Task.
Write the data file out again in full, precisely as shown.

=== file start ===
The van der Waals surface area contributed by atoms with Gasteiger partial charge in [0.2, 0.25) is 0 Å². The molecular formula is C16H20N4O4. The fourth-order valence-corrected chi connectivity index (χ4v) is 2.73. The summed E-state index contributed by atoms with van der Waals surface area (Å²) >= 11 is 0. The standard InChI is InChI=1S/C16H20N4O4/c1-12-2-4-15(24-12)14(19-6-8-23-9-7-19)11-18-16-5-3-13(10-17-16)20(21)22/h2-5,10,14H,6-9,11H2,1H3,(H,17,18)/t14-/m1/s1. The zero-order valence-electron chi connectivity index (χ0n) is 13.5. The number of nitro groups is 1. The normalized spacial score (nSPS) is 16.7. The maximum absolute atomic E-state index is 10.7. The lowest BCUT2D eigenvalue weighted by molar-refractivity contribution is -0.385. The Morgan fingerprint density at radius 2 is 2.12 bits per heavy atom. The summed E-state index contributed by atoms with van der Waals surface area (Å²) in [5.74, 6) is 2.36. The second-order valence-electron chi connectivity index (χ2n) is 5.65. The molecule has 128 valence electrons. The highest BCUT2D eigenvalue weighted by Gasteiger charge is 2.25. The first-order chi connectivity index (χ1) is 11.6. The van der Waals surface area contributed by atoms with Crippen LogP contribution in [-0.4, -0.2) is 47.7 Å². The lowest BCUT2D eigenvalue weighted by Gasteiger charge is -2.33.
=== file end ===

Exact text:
The van der Waals surface area contributed by atoms with Gasteiger partial charge in [0.2, 0.25) is 0 Å². The molecular formula is C16H20N4O4. The fourth-order valence-corrected chi connectivity index (χ4v) is 2.73. The summed E-state index contributed by atoms with van der Waals surface area (Å²) >= 11 is 0. The standard InChI is InChI=1S/C16H20N4O4/c1-12-2-4-15(24-12)14(19-6-8-23-9-7-19)11-18-16-5-3-13(10-17-16)20(21)22/h2-5,10,14H,6-9,11H2,1H3,(H,17,18)/t14-/m1/s1. The zero-order valence-electron chi connectivity index (χ0n) is 13.5. The number of nitro groups is 1. The normalized spacial score (nSPS) is 16.7. The maximum absolute atomic E-state index is 10.7. The lowest BCUT2D eigenvalue weighted by molar-refractivity contribution is -0.385. The Morgan fingerprint density at radius 2 is 2.12 bits per heavy atom. The summed E-state index contributed by atoms with van der Waals surface area (Å²) in [5.74, 6) is 2.36. The second-order valence-electron chi connectivity index (χ2n) is 5.65. The molecule has 128 valence electrons. The highest BCUT2D eigenvalue weighted by Gasteiger charge is 2.25. The first-order chi connectivity index (χ1) is 11.6. The van der Waals surface area contributed by atoms with Crippen LogP contribution in [-0.4, -0.2) is 47.7 Å². The lowest BCUT2D eigenvalue weighted by Gasteiger charge is -2.33.